I can talk up a blue streak. I flirt, I joke, and I love to make people laugh. I trade barbs and reply to sexual innuendos with similarly suggestive remarks. When asked for my opinion, I’m not afraid to voice it. And I will defend a friend or relative against a bully or negative remark without fear. I’m brash, and bold and not afraid to stand before a crowd. I’ll even get on stage and sing karaoke with little fear. Those who know me think I’m talkative and “ballsy” without a shy bone in my body.
Those who know me well know better.
I love a good party and hanging out with friends. But I don’t mind being alone either. In fact, there are times when I prefer solitude. I love my alone time for reading or writing. I also enjoying sitting alone on the beach or my front porch to meditate or watch the world go by. And while I love shopping with friends, it turns into a social thing and I get nothing accomplished. So, I prefer shopping alone. But I hate feeling alone in a crowd—even when my husband is with me.
My husband can be a bit antisocial. I love going to social gatherings if I know most of the people invited. He can take it or leave it. But I hate going to a social event where the host or hostess is the only person I know. If these people were just strangers I’d likely never see again, it wouldn’t matter. But in a social setting, I see everyone as a potential friend. Then I worry about what kind of impression I’ll make. And the more I worry, the more introverted I become.
I don’t mind eating alone at home or in a park. I just can’t eat alone in public. I’d rather eat alone in my car. My husband doesn’t care about that either and would eat alone at a five star restaurant if he had to. It wouldn’t bother him a bit. I couldn’t do it. For me, it would be like fifth grade all over again, when I was the new girl in school and no one wanted to eat with me. God, I hate that feeling.
I often feel the same way at a book signing. Strangers speak but avoid eye contact and barely glance at my books. Or, they rush by with heads turned as if they’re afraid I’ll engage them in a lengthy conversation about my book and then they’ll feel obligated to buy it. And I never know what to say. Talking too much about my books feels like bragging. But how much is too much? So, I just sit there with a nervous smile on my face, afraid to engage anyone in conversation. These people are potential fans. I don’t want to scare them off. I could lose my “job.”
At my day job, I have all the confidence in the world. I’m even arrogant at times about my skills and knowledge on the job. I’ve been at it a long time and feel assured of my abilities. I get feedback from patients, co-workers, and my employers, letting me know I do a good job.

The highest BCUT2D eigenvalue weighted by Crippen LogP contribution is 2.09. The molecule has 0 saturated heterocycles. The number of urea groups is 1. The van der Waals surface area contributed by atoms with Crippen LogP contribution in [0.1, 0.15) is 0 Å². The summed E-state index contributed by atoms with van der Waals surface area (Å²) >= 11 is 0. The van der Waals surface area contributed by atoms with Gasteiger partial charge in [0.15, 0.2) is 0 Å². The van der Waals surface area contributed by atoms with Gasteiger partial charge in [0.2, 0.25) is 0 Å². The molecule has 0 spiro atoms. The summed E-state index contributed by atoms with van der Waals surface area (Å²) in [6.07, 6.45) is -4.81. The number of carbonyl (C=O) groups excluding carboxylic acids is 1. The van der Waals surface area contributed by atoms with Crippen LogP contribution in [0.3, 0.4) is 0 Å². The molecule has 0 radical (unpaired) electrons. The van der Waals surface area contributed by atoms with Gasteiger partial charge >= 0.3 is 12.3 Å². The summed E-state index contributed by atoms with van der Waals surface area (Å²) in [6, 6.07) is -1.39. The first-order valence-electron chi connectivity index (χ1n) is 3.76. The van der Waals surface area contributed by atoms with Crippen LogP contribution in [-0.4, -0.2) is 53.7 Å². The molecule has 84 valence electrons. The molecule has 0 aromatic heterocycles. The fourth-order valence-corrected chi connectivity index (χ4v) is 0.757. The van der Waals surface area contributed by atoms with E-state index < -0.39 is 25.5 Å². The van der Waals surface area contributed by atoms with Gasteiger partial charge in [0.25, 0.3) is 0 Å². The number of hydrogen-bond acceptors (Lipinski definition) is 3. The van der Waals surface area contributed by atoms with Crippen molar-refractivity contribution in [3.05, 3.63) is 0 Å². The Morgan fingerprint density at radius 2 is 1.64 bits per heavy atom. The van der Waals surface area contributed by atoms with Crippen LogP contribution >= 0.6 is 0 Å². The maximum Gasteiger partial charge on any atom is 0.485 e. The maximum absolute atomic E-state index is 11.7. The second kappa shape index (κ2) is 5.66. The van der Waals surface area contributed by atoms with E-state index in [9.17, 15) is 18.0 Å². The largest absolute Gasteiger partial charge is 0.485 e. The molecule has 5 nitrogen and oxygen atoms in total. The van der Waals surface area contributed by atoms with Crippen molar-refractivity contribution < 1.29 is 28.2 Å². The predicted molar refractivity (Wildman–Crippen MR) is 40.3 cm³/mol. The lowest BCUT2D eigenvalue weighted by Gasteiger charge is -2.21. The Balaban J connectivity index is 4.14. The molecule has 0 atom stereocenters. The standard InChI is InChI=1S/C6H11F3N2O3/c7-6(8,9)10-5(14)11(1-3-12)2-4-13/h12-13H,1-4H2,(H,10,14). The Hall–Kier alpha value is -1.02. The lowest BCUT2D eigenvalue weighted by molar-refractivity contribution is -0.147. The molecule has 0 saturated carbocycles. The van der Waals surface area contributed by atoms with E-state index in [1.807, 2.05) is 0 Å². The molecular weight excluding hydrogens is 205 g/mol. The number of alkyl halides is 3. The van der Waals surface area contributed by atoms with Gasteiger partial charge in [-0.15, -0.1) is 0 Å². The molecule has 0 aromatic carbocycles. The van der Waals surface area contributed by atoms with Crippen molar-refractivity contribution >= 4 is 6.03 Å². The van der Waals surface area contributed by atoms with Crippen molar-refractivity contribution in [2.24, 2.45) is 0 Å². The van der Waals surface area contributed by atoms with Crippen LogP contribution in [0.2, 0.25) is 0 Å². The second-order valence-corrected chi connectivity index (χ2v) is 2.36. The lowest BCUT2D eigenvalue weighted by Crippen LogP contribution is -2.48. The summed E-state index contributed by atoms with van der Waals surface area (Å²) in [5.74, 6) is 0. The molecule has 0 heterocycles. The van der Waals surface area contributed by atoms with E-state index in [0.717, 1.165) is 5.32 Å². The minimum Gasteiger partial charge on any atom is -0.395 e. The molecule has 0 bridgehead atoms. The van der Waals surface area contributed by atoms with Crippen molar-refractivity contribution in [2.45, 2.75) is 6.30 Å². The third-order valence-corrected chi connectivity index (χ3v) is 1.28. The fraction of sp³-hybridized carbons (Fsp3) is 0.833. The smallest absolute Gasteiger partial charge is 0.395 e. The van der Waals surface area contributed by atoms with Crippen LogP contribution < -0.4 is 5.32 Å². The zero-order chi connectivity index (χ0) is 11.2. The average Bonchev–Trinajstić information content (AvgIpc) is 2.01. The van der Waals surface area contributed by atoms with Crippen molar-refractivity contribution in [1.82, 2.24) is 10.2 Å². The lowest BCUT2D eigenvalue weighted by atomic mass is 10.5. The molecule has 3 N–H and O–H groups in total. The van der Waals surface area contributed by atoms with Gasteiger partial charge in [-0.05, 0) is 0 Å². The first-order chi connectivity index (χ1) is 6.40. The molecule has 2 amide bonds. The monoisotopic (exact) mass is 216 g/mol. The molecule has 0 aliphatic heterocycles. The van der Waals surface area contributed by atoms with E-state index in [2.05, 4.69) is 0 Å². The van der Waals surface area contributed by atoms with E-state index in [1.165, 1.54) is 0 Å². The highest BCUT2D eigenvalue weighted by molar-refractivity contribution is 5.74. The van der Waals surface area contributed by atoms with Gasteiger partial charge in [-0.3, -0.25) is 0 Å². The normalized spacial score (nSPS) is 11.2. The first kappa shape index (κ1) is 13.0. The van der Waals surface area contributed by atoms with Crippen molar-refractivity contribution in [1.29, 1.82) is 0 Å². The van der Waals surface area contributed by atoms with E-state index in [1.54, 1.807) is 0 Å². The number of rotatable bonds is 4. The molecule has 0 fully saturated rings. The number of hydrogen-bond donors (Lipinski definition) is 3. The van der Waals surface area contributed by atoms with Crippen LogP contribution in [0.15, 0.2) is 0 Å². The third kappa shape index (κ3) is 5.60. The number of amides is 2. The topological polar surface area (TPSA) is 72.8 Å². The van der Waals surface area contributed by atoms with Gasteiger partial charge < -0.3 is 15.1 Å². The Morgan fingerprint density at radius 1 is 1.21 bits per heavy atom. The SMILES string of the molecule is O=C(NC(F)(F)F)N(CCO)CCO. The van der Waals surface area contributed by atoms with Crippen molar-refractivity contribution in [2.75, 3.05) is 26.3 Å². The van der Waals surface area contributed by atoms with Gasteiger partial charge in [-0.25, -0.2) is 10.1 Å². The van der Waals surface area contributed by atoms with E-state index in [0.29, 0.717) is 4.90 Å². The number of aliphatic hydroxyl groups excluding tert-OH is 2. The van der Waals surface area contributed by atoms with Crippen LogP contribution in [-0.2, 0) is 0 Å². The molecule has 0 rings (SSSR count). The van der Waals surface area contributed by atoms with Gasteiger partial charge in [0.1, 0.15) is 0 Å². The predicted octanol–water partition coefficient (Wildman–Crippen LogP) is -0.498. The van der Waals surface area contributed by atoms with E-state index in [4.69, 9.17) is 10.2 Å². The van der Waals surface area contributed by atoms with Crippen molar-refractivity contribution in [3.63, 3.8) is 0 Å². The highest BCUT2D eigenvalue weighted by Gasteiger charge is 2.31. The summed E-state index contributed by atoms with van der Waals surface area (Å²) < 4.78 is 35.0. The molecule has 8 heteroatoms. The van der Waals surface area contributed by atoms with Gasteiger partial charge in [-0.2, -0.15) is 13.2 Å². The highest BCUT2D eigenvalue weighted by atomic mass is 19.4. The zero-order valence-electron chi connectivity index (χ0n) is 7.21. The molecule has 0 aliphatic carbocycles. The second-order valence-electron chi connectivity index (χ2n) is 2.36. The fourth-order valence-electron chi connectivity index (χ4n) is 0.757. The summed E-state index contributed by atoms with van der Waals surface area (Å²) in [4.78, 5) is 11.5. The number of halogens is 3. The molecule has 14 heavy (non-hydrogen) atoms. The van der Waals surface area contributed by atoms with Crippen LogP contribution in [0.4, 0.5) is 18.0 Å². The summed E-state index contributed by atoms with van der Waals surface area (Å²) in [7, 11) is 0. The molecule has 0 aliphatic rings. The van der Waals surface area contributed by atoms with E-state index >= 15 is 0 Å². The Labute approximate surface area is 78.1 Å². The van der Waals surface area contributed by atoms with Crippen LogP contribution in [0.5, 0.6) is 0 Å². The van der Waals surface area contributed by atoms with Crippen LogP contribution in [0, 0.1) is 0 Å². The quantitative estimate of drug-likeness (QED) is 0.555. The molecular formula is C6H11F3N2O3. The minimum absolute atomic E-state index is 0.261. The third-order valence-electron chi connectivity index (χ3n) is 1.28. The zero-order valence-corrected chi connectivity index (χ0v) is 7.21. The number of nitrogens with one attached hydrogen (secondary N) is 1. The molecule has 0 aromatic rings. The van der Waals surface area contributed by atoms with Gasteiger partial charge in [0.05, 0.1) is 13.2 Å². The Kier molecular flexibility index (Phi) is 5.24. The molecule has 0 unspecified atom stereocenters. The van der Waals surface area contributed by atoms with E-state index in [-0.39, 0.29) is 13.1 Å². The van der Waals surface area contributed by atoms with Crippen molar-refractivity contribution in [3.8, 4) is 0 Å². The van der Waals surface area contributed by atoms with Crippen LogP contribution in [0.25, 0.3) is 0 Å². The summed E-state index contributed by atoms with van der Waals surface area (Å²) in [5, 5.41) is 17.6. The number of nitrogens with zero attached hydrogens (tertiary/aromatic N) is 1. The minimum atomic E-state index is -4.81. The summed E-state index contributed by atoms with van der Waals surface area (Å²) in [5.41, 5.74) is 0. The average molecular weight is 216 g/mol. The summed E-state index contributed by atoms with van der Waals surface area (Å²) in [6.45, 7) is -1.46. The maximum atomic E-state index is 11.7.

As an author, there are no employee evaluations. No monthly or weekly pay check as a reward for a job well done. There’s no supervisor or coworkers. Writing is a solitary profession. Even after an author publishes a book, it doesn’t mean it’s a good book or that it will be well-received. Unlike other jobs where a task is assigned and either accomplished correctly or not, writing is subjective. Once completed, who’s to say it was completed well?
So, writers rely on reviews and that ever elusive next contract for validation. Agents and editors aren’t going to hold your hand unless you’re a multi-selling author, in which case, they probably wouldn’t need to. And reviews are often cruel. Friends and family might sympathize but other writers will understand.
Joining a writers group either on line or in person provides an invaluable network of support. No matter the genre, most writers face the same challenges and suffer similar fears. And spending time with like-minded, goal-oriented people who understand those fears is the best way to survive the lonely world of writing. And it’s the best way to keep a closet introvert out of the closet.
Blurb for Wholesale Husband, is available now from The Wild Rose Press.
She needs his name. He needs her money. But can a rich New York socialite and a poor Irish immigrant find true love in the gilded age?
Betrayed by her fiancé and heart sick over her father’s death, Clarissa Burdick is further devastated when she learns she can’t inherit her father’s company—the company she loves—until she’s twenty-five or married. And Clarissa is neither. So she sets out to find a husband strong enough to protect her from her uncle’s thugs, too uneducated to run the company himself, and poor enough to marry a woman in name only. But Irish immigrant Devin Flannery is smarter than he seems and more educated than Clarissa expects. Her Wholesale Husband soon proves a greater risk to her heart than her company.
About Lilly: I write historical and paranormal romance for The Wild Rose Press.
I've been married to the same wonderful man since 1980. We have two beautiful daughters, one terrific son-in-law, a dog, and a crazy beast of a cat who's constantly bringing us "presents" through the doggie door.
When not writing, I work as a mammographer at a local hospital. I am also a member of Romance Writers of America and Heart of Carolina Romance Writers.
You can learn more about my books on my website, http://lillygayle.com/.